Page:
Saturday, 28 June 2014

M.E. v Sweden - European Court of Human Rights endorses expulsion of a gay man to a country that criminalises homosexuality

The European Court of Human Rights has continued its long-standing approach of rejecting complaints from homosexual applicants who face expulsion to countries that criminalise homosexual sexual acts.

In M.E. v Sweden, a Libyan national currently living in Sweden complained to the Court about his threatened expulsion from Sweden to Libya where, he alleged, he would be at risk of persecution and ill-treatment because he is a homosexual. 

Mr. M.E. arrived in Sweden as an illegal migrant in 2010 and claimed asylum. In 2011 he married a man who has permanent residence in Sweden.  

Swedish authorities repeatedly rejected Mr. M.E.'s application for a residence permit. They concluded that he could be returned to Libya where he could apply for family reunion with his spouse.

The Libyan Penal Code makes all same-sex acts illegal, with a maximum punishment of imprisonment for five years. 

Mr. M.E. argued that expelling him to Libya would violate his rights under Article 3 of the Convention because as a homosexual he would be at risk of persecution and ill-treatment. He further argued that returning him to Libya and separating him from his spouse would violate his right to respect for family life under Article 8 of the Convention. 

The Court rejected both aspects of the complaint, but its most significant reasoning is to be found in respect of Article 3.

Rejecting the applicant's Article 3 complaint, the Court concluded that:

the present case does not concern a permanent expulsion of the applicant to his home country but only a temporary return while the Migration Board considers his application for family reunion [...] [E]ven if the applicant would have to be discreet about his private life during this time, it would not require him to conceal or supress an important part of his identity permanently or for any longer period of time [...] [T]he Court finds no reason to believe that the applicant’s sexual orientation would be exposed so as to put him at risk of treatment contrary to Article 3 (§ 88-89).

The Court has therefore reiterated its previously stated view that returning a gay man to a country that operates a total prohibition on homosexuality does not in itself amount to a violation of Article 3 because the individual can conceal his sexual orientation (in this case for a limited period) to avoid any ill-treatment.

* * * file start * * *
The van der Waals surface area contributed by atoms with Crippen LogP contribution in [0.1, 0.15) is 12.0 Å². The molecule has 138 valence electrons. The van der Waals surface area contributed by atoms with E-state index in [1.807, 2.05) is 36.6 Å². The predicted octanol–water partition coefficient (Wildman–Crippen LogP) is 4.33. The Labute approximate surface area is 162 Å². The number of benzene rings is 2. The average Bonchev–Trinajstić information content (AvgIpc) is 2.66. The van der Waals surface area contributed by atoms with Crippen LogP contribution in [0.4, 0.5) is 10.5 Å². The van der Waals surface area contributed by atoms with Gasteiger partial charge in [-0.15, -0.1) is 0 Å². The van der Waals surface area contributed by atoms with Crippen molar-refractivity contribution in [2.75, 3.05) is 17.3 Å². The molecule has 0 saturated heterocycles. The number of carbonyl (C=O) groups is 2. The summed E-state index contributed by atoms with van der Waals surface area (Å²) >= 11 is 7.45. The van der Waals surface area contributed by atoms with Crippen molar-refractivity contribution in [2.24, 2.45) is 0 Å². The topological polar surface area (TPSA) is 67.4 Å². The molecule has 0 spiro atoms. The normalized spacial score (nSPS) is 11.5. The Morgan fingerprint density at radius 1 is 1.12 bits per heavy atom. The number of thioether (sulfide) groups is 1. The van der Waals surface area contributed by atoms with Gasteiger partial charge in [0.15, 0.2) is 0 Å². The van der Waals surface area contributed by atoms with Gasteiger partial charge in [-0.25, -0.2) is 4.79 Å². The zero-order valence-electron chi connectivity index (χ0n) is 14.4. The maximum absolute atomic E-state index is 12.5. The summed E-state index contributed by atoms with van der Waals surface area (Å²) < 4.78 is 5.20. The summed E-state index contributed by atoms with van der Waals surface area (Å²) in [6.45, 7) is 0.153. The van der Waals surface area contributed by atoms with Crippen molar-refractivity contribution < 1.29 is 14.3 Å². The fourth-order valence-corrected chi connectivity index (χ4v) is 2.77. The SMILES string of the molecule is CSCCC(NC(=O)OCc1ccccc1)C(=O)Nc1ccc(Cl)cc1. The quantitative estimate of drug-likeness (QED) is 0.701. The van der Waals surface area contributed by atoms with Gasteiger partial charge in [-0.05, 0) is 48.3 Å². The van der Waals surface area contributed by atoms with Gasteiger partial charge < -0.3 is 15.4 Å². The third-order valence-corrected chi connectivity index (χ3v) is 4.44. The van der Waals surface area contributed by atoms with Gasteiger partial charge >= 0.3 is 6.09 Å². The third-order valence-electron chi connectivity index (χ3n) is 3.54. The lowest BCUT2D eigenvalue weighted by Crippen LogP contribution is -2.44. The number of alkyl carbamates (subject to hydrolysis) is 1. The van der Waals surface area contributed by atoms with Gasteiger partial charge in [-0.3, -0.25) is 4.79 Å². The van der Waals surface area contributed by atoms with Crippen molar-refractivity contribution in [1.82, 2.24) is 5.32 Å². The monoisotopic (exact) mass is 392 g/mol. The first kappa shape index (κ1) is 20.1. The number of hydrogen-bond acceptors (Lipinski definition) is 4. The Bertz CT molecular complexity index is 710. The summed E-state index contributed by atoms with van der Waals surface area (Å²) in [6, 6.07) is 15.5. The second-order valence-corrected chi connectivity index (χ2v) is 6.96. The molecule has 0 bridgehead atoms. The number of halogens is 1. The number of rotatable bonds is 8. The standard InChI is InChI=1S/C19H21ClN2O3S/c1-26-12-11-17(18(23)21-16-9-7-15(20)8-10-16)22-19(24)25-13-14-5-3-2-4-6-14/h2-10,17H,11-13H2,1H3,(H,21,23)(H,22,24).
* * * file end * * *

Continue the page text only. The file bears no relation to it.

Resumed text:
Given that the Court has repeatedly held since 1981 that the mere existence of criminal laws in contracting states that prohibit homosexual acts is a violation of the Convention, the view that it is acceptable to return individuals to countries outside of the convention system which continue to criminalise homosexual acts must be regarded as severely problematic.

In my view, the Court should evolve its jurisprudence to acknowledge that laws which criminalise consensual homosexual acts between adults amount, in principle, to a violation of Article 3 because, by their very existence, they degrade and dehumanise those subject to them



Although this is a very problematic judgment, there is something in it that is a significant cause for optimism (although it will not benefit Mr. M.E.) in the form of the Dissenting Opinion of Judge Power-Forde (Ireland). 

Judge Power-Forde brilliantly articulates why the Court's judgment is wrong and persuasively argues why the Court needs to change its approach:

The Court is required to consider whether the respondent State may expel, even temporarily, a person whose sexual orientation would expose the individual concerned to a real risk of treatment that violates Article 3 in his or her country of origin if that person were to be open about his or her sexual orientation.

[...]

The majority in this case has concluded that even if the applicant has ‘to be ‘discreet’ about his private life’ for some time following his expulsion to Libya, this would not involve a permanent or protracted suppression or concealment of an important part of his identity and thus would not reach the threshold necessary to violate Article 3 of the Convention (§ 88). I disagree with the majority’s approach and conclusion. The fact that the applicant could avoid the risk of persecution in Libya by exercising greater restraint and reserve than a heterosexual in expressing his sexual orientation is not a factor that ought to be taken into account.